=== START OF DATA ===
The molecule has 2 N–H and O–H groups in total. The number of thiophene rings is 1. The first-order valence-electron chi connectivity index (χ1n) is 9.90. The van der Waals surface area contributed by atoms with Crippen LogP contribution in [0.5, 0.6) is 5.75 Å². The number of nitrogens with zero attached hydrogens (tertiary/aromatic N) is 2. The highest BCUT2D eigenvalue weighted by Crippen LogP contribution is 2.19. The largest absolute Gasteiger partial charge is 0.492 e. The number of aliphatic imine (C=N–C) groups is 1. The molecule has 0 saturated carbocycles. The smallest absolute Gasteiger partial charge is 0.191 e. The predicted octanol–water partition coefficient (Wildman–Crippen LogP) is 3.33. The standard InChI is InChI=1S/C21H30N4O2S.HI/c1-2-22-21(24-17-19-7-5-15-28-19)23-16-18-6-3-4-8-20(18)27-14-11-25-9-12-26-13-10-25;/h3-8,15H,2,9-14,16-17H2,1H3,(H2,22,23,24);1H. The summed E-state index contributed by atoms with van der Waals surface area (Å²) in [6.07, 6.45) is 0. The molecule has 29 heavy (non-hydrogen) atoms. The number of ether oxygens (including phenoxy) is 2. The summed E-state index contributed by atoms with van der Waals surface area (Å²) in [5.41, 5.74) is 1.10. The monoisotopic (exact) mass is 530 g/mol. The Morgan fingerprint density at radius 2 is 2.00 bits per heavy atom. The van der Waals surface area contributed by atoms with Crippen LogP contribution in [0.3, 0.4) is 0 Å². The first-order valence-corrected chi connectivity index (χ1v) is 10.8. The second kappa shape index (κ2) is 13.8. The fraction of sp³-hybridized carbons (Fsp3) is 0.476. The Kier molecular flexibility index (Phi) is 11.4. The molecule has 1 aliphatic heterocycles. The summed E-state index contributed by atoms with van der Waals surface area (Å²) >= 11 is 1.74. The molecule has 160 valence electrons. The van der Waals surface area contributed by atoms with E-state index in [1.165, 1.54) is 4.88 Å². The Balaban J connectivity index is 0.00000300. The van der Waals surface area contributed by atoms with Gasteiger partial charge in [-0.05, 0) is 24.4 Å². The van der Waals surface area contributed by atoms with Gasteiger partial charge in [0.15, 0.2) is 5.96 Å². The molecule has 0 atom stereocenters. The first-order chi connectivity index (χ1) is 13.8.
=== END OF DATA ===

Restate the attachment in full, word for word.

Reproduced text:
The molecule has 2 N–H and O–H groups in total. The number of thiophene rings is 1. The first-order valence-electron chi connectivity index (χ1n) is 9.90. The van der Waals surface area contributed by atoms with Crippen LogP contribution in [0.5, 0.6) is 5.75 Å². The number of nitrogens with zero attached hydrogens (tertiary/aromatic N) is 2. The highest BCUT2D eigenvalue weighted by Crippen LogP contribution is 2.19. The largest absolute Gasteiger partial charge is 0.492 e. The number of aliphatic imine (C=N–C) groups is 1. The molecule has 0 saturated carbocycles. The smallest absolute Gasteiger partial charge is 0.191 e. The predicted octanol–water partition coefficient (Wildman–Crippen LogP) is 3.33. The standard InChI is InChI=1S/C21H30N4O2S.HI/c1-2-22-21(24-17-19-7-5-15-28-19)23-16-18-6-3-4-8-20(18)27-14-11-25-9-12-26-13-10-25;/h3-8,15H,2,9-14,16-17H2,1H3,(H2,22,23,24);1H. The summed E-state index contributed by atoms with van der Waals surface area (Å²) in [6.07, 6.45) is 0. The molecule has 29 heavy (non-hydrogen) atoms. The number of ether oxygens (including phenoxy) is 2. The summed E-state index contributed by atoms with van der Waals surface area (Å²) in [5.41, 5.74) is 1.10. The monoisotopic (exact) mass is 530 g/mol. The Morgan fingerprint density at radius 2 is 2.00 bits per heavy atom. The van der Waals surface area contributed by atoms with Crippen LogP contribution in [0.3, 0.4) is 0 Å². The first-order valence-corrected chi connectivity index (χ1v) is 10.8. The second kappa shape index (κ2) is 13.8. The fraction of sp³-hybridized carbons (Fsp3) is 0.476. The Kier molecular flexibility index (Phi) is 11.4. The molecule has 1 aliphatic heterocycles. The summed E-state index contributed by atoms with van der Waals surface area (Å²) >= 11 is 1.74. The molecule has 160 valence electrons. The van der Waals surface area contributed by atoms with E-state index in [1.165, 1.54) is 4.88 Å². The Balaban J connectivity index is 0.00000300. The van der Waals surface area contributed by atoms with Gasteiger partial charge in [-0.05, 0) is 24.4 Å². The van der Waals surface area contributed by atoms with Gasteiger partial charge in [0.15, 0.2) is 5.96 Å². The molecule has 0 atom stereocenters. The first-order chi connectivity index (χ1) is 13.8.